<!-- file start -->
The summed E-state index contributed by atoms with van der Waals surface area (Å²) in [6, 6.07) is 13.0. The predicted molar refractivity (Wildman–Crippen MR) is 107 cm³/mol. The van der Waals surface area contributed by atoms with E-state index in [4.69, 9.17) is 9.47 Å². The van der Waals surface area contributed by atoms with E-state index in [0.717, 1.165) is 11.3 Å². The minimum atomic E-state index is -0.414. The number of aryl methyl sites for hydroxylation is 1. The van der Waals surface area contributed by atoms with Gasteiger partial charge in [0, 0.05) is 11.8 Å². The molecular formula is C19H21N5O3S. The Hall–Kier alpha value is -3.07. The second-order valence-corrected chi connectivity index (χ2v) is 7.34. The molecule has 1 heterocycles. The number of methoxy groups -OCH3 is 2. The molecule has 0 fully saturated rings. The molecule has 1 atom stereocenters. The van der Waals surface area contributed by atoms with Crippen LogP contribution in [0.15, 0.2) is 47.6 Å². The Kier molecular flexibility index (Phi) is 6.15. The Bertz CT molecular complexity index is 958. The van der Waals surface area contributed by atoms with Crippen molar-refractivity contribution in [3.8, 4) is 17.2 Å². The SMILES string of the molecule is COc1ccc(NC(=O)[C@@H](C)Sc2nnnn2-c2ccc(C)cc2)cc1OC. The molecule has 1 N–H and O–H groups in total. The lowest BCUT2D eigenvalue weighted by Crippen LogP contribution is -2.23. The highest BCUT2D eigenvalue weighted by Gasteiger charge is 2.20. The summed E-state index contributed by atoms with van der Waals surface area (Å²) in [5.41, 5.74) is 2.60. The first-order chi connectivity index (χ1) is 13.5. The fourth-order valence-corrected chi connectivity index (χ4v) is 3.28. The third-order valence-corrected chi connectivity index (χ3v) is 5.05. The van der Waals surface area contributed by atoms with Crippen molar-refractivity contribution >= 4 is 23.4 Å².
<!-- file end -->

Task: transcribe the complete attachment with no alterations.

The summed E-state index contributed by atoms with van der Waals surface area (Å²) in [6, 6.07) is 13.0. The predicted molar refractivity (Wildman–Crippen MR) is 107 cm³/mol. The van der Waals surface area contributed by atoms with E-state index in [4.69, 9.17) is 9.47 Å². The van der Waals surface area contributed by atoms with E-state index in [0.717, 1.165) is 11.3 Å². The minimum atomic E-state index is -0.414. The number of aryl methyl sites for hydroxylation is 1. The van der Waals surface area contributed by atoms with Gasteiger partial charge in [0, 0.05) is 11.8 Å². The molecular formula is C19H21N5O3S. The Hall–Kier alpha value is -3.07. The second-order valence-corrected chi connectivity index (χ2v) is 7.34. The molecule has 1 heterocycles. The number of methoxy groups -OCH3 is 2. The molecule has 0 fully saturated rings. The molecule has 1 atom stereocenters. The van der Waals surface area contributed by atoms with Crippen LogP contribution in [0.15, 0.2) is 47.6 Å². The Kier molecular flexibility index (Phi) is 6.15. The Bertz CT molecular complexity index is 958. The van der Waals surface area contributed by atoms with Crippen molar-refractivity contribution in [3.8, 4) is 17.2 Å². The SMILES string of the molecule is COc1ccc(NC(=O)[C@@H](C)Sc2nnnn2-c2ccc(C)cc2)cc1OC. The molecule has 1 N–H and O–H groups in total. The lowest BCUT2D eigenvalue weighted by Crippen LogP contribution is -2.23. The highest BCUT2D eigenvalue weighted by Gasteiger charge is 2.20. The summed E-state index contributed by atoms with van der Waals surface area (Å²) in [5.41, 5.74) is 2.60. The first-order chi connectivity index (χ1) is 13.5. The fourth-order valence-corrected chi connectivity index (χ4v) is 3.28. The third-order valence-corrected chi connectivity index (χ3v) is 5.05. The van der Waals surface area contributed by atoms with Crippen molar-refractivity contribution >= 4 is 23.4 Å².